FIG. 5: Direct synthesis of barcode library onto beads. 1) DNA is synthesized on beads from a DNA synthesis resin, such as 30 μm—diameter polystyrene particles. The first nucleotides added are a defined sequence (D=defined). In the case of the RNA-seq application, these would typically be ˜15-20 T nucleotides used to capture mRNA. 2) “split and mix” The beads are split into four separate reactions where either an A, C, G, or T nucleotide is added. Then the four reactions are combined, mixed and split again and another nucleotide is added. This would typically be 10-14 nucleotides added in the split-and-mix portion. At the end of this process, all the oligonucleotides on a bead are identical, and each bead is unique. This is the cell barcode. 3) The beads are recombined and several “Ns” are added (equal, or equikinetic, amounts of each nucleotide) for 10-14 cycles. For this N-block of nucleotides, every oligonucleotide on each bead is unique. This is the molecular barcode. Finally, another block of defined nucleotides are added, which act as a binding site for PCR or appending other functions, such as sequencing adapters. 5. The oligonucleotide can be synthesized from 5′ to 3′. For example, 5′ to 3′ synthesis can be performed using reverse amidite chemistry. In such cases, the 18-25 nt defined capture sequence described herein can be free to bind target nucleic acid and prime polymerization (e.g., reverse transcription) with or without cleavage from the bead. In some cases, when the oligonucleotide is synthesized from 5′ to 3′, the final oligonucleotide consists of four blocks from 5′-3′: A) An approximately 18-25 nt defined capture sequence, for example poly-T for capture of mRNA. There may also be a defined sequence or nucleotide analogues for cleavage of the oligonucleotide off the bead. B) A cell barcode block. Every oligonucleotide on a given bead is the same in this block, but each bead is different. C) Molecule barcode. Every oligonucleotide has a unique molecular barcode. D) A defined region for downstream amplification. All beads and oligonucleotides have the same sequence in this region. Alternatively (not depicted), the oligonucleotide can be synthesized from 3′ to 5′.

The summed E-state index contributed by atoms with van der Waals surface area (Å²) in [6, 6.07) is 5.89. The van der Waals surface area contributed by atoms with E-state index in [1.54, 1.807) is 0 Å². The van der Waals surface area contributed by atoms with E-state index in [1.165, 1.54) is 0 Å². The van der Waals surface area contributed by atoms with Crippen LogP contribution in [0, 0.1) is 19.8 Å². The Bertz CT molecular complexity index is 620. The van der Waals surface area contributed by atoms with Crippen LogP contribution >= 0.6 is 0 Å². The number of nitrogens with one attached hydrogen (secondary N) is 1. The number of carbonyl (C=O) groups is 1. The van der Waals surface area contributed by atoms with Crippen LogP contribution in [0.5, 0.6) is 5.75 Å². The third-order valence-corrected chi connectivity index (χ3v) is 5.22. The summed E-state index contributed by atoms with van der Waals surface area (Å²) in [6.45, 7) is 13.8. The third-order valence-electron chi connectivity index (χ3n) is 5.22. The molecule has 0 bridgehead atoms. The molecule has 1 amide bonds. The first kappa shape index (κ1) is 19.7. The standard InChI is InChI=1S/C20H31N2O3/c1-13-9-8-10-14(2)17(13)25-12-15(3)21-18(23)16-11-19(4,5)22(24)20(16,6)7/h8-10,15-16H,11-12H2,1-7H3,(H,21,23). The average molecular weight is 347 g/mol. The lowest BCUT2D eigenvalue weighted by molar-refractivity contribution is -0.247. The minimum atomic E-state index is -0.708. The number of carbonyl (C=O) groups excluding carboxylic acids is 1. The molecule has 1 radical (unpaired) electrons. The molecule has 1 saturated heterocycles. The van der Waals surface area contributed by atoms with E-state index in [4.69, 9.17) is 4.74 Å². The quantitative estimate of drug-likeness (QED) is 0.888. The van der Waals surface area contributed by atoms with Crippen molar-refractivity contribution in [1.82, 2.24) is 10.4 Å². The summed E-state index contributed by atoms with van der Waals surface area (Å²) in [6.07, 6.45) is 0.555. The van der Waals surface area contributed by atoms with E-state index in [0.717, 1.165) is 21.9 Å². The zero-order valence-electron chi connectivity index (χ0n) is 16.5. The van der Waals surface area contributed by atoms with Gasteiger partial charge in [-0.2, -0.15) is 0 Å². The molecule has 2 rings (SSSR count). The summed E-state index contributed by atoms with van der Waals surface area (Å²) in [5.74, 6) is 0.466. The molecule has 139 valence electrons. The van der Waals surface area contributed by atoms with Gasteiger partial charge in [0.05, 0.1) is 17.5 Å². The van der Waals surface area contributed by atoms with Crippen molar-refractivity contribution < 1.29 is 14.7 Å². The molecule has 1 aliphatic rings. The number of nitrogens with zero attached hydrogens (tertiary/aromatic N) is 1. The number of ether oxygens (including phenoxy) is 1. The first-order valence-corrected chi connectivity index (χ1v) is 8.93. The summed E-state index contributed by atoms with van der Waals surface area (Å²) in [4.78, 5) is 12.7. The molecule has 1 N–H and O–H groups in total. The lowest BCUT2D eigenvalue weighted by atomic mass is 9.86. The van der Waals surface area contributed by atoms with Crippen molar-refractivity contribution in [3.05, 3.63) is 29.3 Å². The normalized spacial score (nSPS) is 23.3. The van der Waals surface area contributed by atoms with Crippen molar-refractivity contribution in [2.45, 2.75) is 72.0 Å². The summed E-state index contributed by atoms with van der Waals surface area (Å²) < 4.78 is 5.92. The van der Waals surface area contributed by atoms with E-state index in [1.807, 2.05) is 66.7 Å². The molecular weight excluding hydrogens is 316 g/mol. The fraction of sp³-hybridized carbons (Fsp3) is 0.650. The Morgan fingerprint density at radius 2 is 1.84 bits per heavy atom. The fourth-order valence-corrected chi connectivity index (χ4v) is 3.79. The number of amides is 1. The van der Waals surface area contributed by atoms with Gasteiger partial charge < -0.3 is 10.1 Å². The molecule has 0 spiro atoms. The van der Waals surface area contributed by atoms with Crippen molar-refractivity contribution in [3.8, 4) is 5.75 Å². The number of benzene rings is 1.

FIG. 6: Depicts a method for single cell messenger RNA analysis in droplets. Barcode oligonucleotides having a partition-specific and a molecular barcode are generated. Uracil (U) is incorporated in the place of thymine (T) at a defined U/T ratio into the reverse transcribed cDNA. Uracil DNA glycosylase/Apurinic endonuclease (UDG/ApeI) is used to fragment the cDNA. Terminal transferase adds multiple copies of a single poly-nucleotide to the fragments. Flanking primers TT04 and TT05 are used to incorporate adaptor sequences for high throughput sequencing.